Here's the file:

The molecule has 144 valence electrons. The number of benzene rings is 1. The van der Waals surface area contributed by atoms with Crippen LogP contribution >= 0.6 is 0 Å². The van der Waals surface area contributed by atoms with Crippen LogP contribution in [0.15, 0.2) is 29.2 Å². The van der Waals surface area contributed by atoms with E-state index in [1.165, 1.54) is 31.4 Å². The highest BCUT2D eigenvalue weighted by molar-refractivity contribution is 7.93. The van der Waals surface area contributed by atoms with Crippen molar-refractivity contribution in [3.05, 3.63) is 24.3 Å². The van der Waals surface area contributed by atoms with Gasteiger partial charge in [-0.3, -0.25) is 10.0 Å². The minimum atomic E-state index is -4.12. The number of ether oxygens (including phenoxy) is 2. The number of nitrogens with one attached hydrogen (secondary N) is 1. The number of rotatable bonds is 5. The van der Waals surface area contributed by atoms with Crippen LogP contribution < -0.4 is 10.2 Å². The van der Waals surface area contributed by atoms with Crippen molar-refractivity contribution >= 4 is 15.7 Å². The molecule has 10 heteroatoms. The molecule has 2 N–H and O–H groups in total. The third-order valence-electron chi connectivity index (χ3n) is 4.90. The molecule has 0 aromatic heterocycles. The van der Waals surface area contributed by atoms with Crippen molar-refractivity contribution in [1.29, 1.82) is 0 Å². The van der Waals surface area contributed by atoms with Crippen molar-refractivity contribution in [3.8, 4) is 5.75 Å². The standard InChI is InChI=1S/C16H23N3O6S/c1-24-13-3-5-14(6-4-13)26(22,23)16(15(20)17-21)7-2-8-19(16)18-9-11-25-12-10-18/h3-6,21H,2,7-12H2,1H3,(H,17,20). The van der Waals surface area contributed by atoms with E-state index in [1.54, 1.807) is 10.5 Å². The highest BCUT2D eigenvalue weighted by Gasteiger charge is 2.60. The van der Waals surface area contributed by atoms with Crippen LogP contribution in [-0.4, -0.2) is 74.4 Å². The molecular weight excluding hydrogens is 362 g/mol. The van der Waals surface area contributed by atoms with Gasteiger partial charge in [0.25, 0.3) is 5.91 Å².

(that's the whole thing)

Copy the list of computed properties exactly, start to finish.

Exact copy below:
The molecule has 144 valence electrons. The number of benzene rings is 1. The van der Waals surface area contributed by atoms with Crippen LogP contribution >= 0.6 is 0 Å². The van der Waals surface area contributed by atoms with Crippen LogP contribution in [0.15, 0.2) is 29.2 Å². The van der Waals surface area contributed by atoms with E-state index in [1.165, 1.54) is 31.4 Å². The highest BCUT2D eigenvalue weighted by molar-refractivity contribution is 7.93. The van der Waals surface area contributed by atoms with Crippen molar-refractivity contribution in [3.05, 3.63) is 24.3 Å². The van der Waals surface area contributed by atoms with Gasteiger partial charge in [-0.3, -0.25) is 10.0 Å². The minimum atomic E-state index is -4.12. The number of ether oxygens (including phenoxy) is 2. The number of nitrogens with one attached hydrogen (secondary N) is 1. The number of rotatable bonds is 5. The van der Waals surface area contributed by atoms with Crippen LogP contribution < -0.4 is 10.2 Å². The van der Waals surface area contributed by atoms with Crippen molar-refractivity contribution >= 4 is 15.7 Å². The molecule has 10 heteroatoms. The molecule has 2 N–H and O–H groups in total. The third-order valence-electron chi connectivity index (χ3n) is 4.90. The molecule has 0 aromatic heterocycles. The van der Waals surface area contributed by atoms with Crippen molar-refractivity contribution in [1.29, 1.82) is 0 Å². The van der Waals surface area contributed by atoms with Crippen molar-refractivity contribution in [3.8, 4) is 5.75 Å². The standard InChI is InChI=1S/C16H23N3O6S/c1-24-13-3-5-14(6-4-13)26(22,23)16(15(20)17-21)7-2-8-19(16)18-9-11-25-12-10-18/h3-6,21H,2,7-12H2,1H3,(H,17,20). The van der Waals surface area contributed by atoms with E-state index in [1.54, 1.807) is 10.5 Å². The highest BCUT2D eigenvalue weighted by Gasteiger charge is 2.60. The van der Waals surface area contributed by atoms with Crippen LogP contribution in [-0.4, -0.2) is 74.4 Å². The molecular weight excluding hydrogens is 362 g/mol. The van der Waals surface area contributed by atoms with Gasteiger partial charge in [0.25, 0.3) is 5.91 Å².